The set-up for clinical trials is now three months quicker thanks to the National Contract Value Review, the National Institute for Health and Care Research (NIHR) has revealed.
The National Contract Value Review, which went live on the 1st of October 2022, is the UK’s standardised method of costing and contracting research.
Before this was implemented, the average time from the first costing submission by the sponsor to the date the first participant agreed to take part in the study was 213 days.
Six months post implementation, analysis was carried out which indicated that this was reduced to just 118 days – a 44.6% reduction.
Health minister, Will Quince, commented: “This initial data is very promising and shows our commitment to improving speed and efficiency in clinical research – not only benefiting patients but also making the UK a more attractive place for research.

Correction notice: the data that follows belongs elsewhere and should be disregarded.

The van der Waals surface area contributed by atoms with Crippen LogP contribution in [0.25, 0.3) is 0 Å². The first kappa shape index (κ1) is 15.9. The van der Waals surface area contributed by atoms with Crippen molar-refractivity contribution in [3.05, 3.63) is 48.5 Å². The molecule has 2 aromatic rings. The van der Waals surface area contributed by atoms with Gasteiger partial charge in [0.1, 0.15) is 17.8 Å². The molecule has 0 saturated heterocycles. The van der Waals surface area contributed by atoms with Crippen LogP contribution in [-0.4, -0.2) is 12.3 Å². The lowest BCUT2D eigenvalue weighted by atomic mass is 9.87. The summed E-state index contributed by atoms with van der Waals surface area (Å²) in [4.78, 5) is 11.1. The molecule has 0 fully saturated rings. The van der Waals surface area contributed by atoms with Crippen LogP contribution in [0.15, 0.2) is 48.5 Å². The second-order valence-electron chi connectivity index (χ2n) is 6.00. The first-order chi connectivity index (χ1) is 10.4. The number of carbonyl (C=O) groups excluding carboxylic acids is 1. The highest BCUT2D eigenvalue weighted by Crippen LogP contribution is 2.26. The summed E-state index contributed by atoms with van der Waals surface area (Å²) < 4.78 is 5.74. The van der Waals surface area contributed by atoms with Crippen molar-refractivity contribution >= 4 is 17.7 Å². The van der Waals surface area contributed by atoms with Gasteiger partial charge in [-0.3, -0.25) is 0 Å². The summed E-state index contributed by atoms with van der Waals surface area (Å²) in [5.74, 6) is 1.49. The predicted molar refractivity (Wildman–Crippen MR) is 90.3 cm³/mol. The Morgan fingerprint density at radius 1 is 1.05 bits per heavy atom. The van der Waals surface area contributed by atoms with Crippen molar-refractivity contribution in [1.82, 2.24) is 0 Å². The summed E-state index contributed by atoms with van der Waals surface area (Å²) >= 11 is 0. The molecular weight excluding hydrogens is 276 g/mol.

“This will ensure a better quality of life for patients both now and in the future as new treatments will be delivered faster, enabling the NHS to continue providing high-quality care.”
The researchers examined different studies that had completed three particular parts of the set up process.
- The time taken for the sponsor’s first costing submission to be reviewed by the lead site and agreed by both parties;
- The time taken for cost and contract negotiations with all study sites;
- The time taken from site confirmation to the first participant consenting.
Head of feasibility and start up at NIHR, Laura Bousfield, said the data shows great promise that the National Contract Value Review can cut a significant amount of time from a historically lengthy process.
“This revolutionary change in the way we work is possible because the UK is unique, our health and research ecosystem is unique, and we are global pioneers in this space. More and more countries are reaching out to understand how the UK costing and contracting model works,” added Bousfield.
“It is an exceptional achievement which will make the UK a more attractive prospect for global commercial clinical trials, which will ultimately give NHS patients access to more innovative treatments through participation in those trials.”